- A Silent Echo of Hope:An Evangelical Lection of E. M. Forster's A Passage to India
So all who hide too well away
Must speak and tell us where they are.Robert Frost
Theological reflection on unbaptized but divine longings in literature can bear a twofold yield: an original reading of the text and a personal occasion for thanksgiving. Here, such a reading is called an "evangelical lection."
The subject of this article is E. M. Forster's last novel, A Passage to India (1924). When approached through an evangelical lection, Passage's mysterious melancholy echoes with the Christian resonance of divine hope.
In order to substantiate this approach and claim, we must first answer two questions: What defines and justifies an "evangelical lection" of non-Christian literature? And what will serve as the critical point of contact between theological insight and literary art? [End Page 91]
A. Evangelical Lection
1. A Passage to India and the Ratio of Evangelical Lection
An evangelical understanding of secular culture depends on the axiom that "grace does not destroy but builds on nature." Even artistic works that proffer themselves against Christian orthodoxy can manifest authentic, transcendent desires. By their very nature, these human desires are potentially ordered toward the reception of supernatural grace. Accordingly, the "Catechism of the Catholic Church" teaches, "the [theological] virtue of hope responds to the aspiration to happiness which God has placed in the heart of every man; it takes up the hopes that inspire men's activities."1 Because, then, the supernatural life is intrinsically confluent with the most "fundamental attitudes" of the human person, the Christian does well to hearken to that which is evangelically fertile in significant works of art.2
Many readers of E. M. Forster's last novel find it stifled by pessimism, not brimming with hope. All of Passage's major characters suffer eventual disillusionment, and those who do not are dumbly safe in Anglo-centric chauvinism or, for an Indian professor, mystical aloofness. The dramatic crux of the novel—an alleged crime in a mysterious cave—is a haunted vacuum of unknowing. What actually happens in the cave remains unknown to the characters, to the reader, and even—uncannily—to the author.3 As a philosophical drama, the work queries whether or not "emotional communion" is attainable—only to answer an impotently optimistic, "Not yet."4 For many Christian readers, then, such metaphysical, epistemological, and interpersonal pessimism impinges on the novel's critical worth and aesthetic effect.5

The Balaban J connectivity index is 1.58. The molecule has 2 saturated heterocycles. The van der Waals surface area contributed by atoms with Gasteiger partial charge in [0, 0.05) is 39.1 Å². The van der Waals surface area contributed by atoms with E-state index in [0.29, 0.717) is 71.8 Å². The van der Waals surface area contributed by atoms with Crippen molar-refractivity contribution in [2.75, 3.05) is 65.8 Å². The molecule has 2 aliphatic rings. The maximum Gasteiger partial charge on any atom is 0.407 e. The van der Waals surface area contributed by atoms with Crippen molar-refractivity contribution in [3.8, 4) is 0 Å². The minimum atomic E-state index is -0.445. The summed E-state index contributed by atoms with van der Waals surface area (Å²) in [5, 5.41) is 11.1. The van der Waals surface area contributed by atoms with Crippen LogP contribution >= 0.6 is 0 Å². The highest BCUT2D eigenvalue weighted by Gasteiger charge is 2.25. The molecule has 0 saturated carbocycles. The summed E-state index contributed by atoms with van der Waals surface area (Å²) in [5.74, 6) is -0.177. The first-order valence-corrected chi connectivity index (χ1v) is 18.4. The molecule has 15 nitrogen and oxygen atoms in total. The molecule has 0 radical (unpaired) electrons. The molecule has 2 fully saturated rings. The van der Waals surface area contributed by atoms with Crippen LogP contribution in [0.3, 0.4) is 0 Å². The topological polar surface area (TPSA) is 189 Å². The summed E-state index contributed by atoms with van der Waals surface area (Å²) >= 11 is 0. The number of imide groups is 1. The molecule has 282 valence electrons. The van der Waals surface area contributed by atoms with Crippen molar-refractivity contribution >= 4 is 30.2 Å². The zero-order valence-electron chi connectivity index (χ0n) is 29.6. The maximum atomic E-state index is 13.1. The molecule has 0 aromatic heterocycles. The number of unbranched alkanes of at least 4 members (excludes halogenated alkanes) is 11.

All this being said, however, one cannot conclusively convict Forster. "Although there have been many attempts at defining this elusive novel, it survives a wide variety of incomplete accounts."6 Passage has always been critically frustrating. "Forster's work has appeared to some critics insufficiently immersed in the destructive element. . . . To others, A Passage to India (as the typifying example) [End Page 92] is a work of despair."7 Another critic goes so far as to suggest that Forster's art summons forth a "melancholy reader." Empowered by the text, such a reader would (ingeniously) perceive the formal inability of fictional realism to portray the enigmatic contingency of existence.8
The major argument against the success of Passage is that the realism with which Forster portrays social and spiritual alienation (primarily through character) does not cohere with the symbolism through which he expresses cosmic meta-unity (primarily through setting and poetic narrative). Recent studies of Passage must apply various hermeneutics in order to yield a coherent reading—post-colonial criticism, queer theory, and studies of eastern religions figure most prominently.9 It therefore seems that the "failure to grasp as total and integrated experiences such works as . . . E. M. Forster's A Passage to India results from our not having succeeded as yet in bringing to these works the proper controlling cosmos."10
The approach I take in the article follows the example of Pope John Paul II's notion of a "Christian way of philosophizing" in Fides et Ratio.11 I will offer a Christian way of reading, "conceived in dynamic union with faith." An evangelical lection uses "Christian philosophy" for its "controlling...